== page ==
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The occupation wears Prada: Meet the new face of 'economic peace'

When Israeli shoe designer Gal Shukroon decided to start a project bringing together Palestinian and Jewish women to make shoes, the Israeli army couldn’t resist and used it for its own PR purposes.

By Meron Rapoport

The Israeli military published a video earlier this week featuring Tel Aviv shoe designer Gal Shukroon, who recently launched a new line of shoes, made in a Hebron factory, and inspired by Palestinian embroidery. The goal of the project, according to Shukroon, is to bring love “instead of hate.” Once Palestinian women can earn a respectable livelihood, she says “terrorism comes less into the home.”

In the video, produced by the Coordinator for Government Activities in the Territories (COGAT), the branch of the Israeli defense ministry that administers the occupation, Shukroon says the idea came to her while leafing through a Time Out Tel Aviv issue dedicated to Ramallah, in which one of the articles was about Palestinian fashion designers and embroiderers.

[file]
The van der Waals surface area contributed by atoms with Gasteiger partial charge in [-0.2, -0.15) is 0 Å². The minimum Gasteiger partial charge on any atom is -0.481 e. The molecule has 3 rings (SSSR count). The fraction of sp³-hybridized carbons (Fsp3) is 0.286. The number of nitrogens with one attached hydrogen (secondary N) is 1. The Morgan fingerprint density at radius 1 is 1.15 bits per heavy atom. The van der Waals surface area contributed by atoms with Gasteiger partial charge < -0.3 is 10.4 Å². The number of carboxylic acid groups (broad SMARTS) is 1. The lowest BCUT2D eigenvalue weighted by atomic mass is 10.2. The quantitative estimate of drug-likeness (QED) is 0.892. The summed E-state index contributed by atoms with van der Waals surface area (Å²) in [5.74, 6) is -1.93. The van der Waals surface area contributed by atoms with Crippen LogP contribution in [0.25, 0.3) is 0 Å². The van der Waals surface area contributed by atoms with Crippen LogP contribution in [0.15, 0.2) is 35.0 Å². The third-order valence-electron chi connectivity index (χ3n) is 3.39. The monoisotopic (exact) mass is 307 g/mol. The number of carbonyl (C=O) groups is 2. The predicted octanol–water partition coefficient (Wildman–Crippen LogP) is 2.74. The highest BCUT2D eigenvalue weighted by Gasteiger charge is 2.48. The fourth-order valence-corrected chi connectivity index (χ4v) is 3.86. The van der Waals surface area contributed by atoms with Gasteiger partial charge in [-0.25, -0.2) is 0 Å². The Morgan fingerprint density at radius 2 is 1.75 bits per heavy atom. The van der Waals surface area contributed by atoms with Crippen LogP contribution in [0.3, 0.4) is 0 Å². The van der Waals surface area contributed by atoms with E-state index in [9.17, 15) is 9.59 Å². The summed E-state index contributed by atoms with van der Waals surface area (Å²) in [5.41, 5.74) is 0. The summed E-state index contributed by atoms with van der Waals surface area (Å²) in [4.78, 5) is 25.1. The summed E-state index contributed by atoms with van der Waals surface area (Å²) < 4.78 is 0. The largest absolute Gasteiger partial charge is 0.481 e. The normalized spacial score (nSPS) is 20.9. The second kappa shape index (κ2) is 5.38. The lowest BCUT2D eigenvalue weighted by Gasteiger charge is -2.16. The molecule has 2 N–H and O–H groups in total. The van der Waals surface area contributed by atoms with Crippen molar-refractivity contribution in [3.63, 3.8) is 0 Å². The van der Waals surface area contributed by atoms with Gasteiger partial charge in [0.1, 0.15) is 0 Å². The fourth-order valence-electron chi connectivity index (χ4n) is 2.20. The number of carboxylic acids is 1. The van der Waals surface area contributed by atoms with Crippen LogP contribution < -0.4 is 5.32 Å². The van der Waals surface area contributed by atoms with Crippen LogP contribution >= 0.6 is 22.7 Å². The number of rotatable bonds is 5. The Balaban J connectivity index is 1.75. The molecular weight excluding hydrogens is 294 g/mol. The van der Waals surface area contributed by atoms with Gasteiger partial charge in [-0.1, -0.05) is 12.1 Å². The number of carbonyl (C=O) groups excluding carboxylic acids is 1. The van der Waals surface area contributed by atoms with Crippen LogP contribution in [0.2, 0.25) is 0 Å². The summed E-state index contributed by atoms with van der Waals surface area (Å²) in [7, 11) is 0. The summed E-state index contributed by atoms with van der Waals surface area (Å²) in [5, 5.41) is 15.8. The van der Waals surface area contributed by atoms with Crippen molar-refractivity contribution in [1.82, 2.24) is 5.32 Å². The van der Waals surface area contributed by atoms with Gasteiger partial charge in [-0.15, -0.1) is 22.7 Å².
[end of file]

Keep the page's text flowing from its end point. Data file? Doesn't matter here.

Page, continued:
Shukroon says that the path to designing the shoes was easier than expected. She got a phone number of a shoemaker in Hebron and soon thereafter visited him in his factory, without any army accompaniment. “The initial meeting in the Hebron factory was a riveting experience,” Shukroon tells me. “I had never visited any of Palestinian Authority areas, I met some incredible people there. I tell my friends that whenever I feel the need to go abroad, I hop over to Hebron. This crazy experience would never have taken place had I not met with those people.”

At the factory, Shukroon found only male employees. “It doesn’t make sense that men make my shoes, so I asked that they start employing women,” she says. That’s precisely what happened. She created her own collection, “Baraka” (Arabic for “blessing”), with the same motifs she first saw in the Palestinian embroideries. Shukroon is well aware she may be accused of “cultural theft,” but argues that she didn’t lift the embroideries themselves. “I only took inspiration from them. I was cautious.”